Federal disaster relief tab continues to increase with damage from Hurricane Irma

The end of the nation's twelve year streak when it comes to avoiding major hurricane strikes on the U.S. coastline is already having budget implications for the federal government, with the tab only expected to grow as Hurricane Irma moves away from the state of Florida, as state, local and federal officials will begin to start figuring out how much was damaged, repeating the process from Hurricane Harvey just two weeks ago.

On Sunday, President Donald Trump approved an initial federal emergency declaration for nine counties in Florida, opening the spigot of disaster funding for damage related to Irma.

"Assistance can include grants for temporary housing and home repairs, low-cost loans to cover uninsured property losses, and other programs to help individuals and business owners recover from the effects of the disaster," the White House announced.

The office of Florida Gov. Rick Scott said that the "Major Disaster Declaration" from Mr. Trump authorized:

+ 100 percent federal reimbursement for evacuation costs, the costs associated with Emergency Operation Centers. After one month, the feds will pick up 75 percent of the tab, for both local and state expenses.

+ The feds pay 75 percent of the cost for debris removal by individual counties.

"As Hurricane Irma moves through Florida, Governor Scott will work with President Trump and FEMA to approve more funding to additional communities affected by the storm," the Governor's office stated.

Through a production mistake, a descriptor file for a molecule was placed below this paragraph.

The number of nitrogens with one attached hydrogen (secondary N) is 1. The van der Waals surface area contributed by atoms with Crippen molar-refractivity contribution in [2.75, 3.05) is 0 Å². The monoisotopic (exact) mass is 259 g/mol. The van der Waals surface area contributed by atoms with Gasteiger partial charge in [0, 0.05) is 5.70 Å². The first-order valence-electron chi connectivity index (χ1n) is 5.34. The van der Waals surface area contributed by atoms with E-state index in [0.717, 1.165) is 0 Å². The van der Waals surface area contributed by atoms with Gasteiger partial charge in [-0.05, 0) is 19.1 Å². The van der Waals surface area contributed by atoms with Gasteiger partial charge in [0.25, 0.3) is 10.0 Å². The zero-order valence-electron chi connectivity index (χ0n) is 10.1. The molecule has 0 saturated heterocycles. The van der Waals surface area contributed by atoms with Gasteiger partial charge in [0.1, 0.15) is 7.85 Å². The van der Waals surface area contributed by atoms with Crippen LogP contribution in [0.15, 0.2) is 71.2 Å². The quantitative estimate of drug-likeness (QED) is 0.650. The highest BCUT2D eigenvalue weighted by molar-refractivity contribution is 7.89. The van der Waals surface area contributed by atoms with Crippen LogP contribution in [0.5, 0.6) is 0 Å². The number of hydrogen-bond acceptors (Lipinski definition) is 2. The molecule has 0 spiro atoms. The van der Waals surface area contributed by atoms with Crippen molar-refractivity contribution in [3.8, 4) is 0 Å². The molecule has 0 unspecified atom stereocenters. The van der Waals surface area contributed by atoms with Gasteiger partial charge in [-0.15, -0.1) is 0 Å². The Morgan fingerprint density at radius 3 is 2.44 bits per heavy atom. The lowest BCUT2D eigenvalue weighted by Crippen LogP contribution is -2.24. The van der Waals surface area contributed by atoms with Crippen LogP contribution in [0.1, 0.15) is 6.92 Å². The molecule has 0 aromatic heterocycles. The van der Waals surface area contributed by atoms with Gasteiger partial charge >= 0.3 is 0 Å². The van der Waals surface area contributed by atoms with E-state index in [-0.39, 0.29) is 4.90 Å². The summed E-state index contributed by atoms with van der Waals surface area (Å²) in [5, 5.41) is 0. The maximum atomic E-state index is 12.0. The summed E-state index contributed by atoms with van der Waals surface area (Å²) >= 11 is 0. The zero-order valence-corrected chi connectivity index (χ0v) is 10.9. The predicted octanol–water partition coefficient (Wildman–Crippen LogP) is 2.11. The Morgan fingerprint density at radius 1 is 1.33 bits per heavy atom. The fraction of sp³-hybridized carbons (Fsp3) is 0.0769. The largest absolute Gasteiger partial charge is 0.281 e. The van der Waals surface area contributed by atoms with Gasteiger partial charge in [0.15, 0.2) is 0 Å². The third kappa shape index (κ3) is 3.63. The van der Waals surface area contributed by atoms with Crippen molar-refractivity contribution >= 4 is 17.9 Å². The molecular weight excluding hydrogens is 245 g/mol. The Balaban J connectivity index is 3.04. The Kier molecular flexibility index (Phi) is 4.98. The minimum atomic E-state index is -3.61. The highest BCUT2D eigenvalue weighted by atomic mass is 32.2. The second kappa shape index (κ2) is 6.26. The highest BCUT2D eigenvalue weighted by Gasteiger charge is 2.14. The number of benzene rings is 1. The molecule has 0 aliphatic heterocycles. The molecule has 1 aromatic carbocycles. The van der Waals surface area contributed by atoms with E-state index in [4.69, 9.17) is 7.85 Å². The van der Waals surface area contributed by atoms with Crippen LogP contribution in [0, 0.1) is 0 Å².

Last Friday, the Congress gave final approval to $15.3 billion in emergency disaster relief aid for the Federal Emergency Management Agency, the Small Business Administration, and the Department of Housing and Urban Development.

But lawmakers fully acknowledged that they were going to need to approve even more in the weeks ahead.

Rep. Alcee Hastings (D-FL) said he had been told last Thursday by the head of FEMA that an extra $7.4 billion in disaster funds for that agency would run out within weeks.

“His response was that these funds will last until the end of this month,” Hastings said.

"As I said before, our committee is ready and willing to address any additional funding needs that may arise as a result of Hurricane Harvey, Irma, and other major disasters," said Rep. Rodney Frelinghuysen (D-NJ), the chair of the House Appropriations Committee, which will have to deal with additional disaster aid requests.

In one example of how Harvey and Irma have already impacted the federal budget, the New York Times reported on Sunday that the Trump Administration had been considering a plan from a special commission on opioid problems in the U.S., to use money normally in the FEMA budget to fund treatment options in the states.

But, with the billions needed in federal disaster aid, that plan from Gov. Chris Christie of New Jersey to tap that FEMA money seemed unlikely to occur.

Another change came in a massive spending bill that's expected to get a final vote in the House this week, which did away with a GOP plan to shift $857 million in unused FEMA disaster funds to help build a wall along the border with Mexico.

Instead of taking money from FEMA, House Republicans decided to move $857 million from something known as the "Advanced Technology Vehicles Manufacturing Loan Program Account."

Already, the Governor of Texas has said he thinks his state will need over $100 billion in disaster aid from the feds. Irma will only add to those totals in Florida.

And unfortunately, there could be more on the way.

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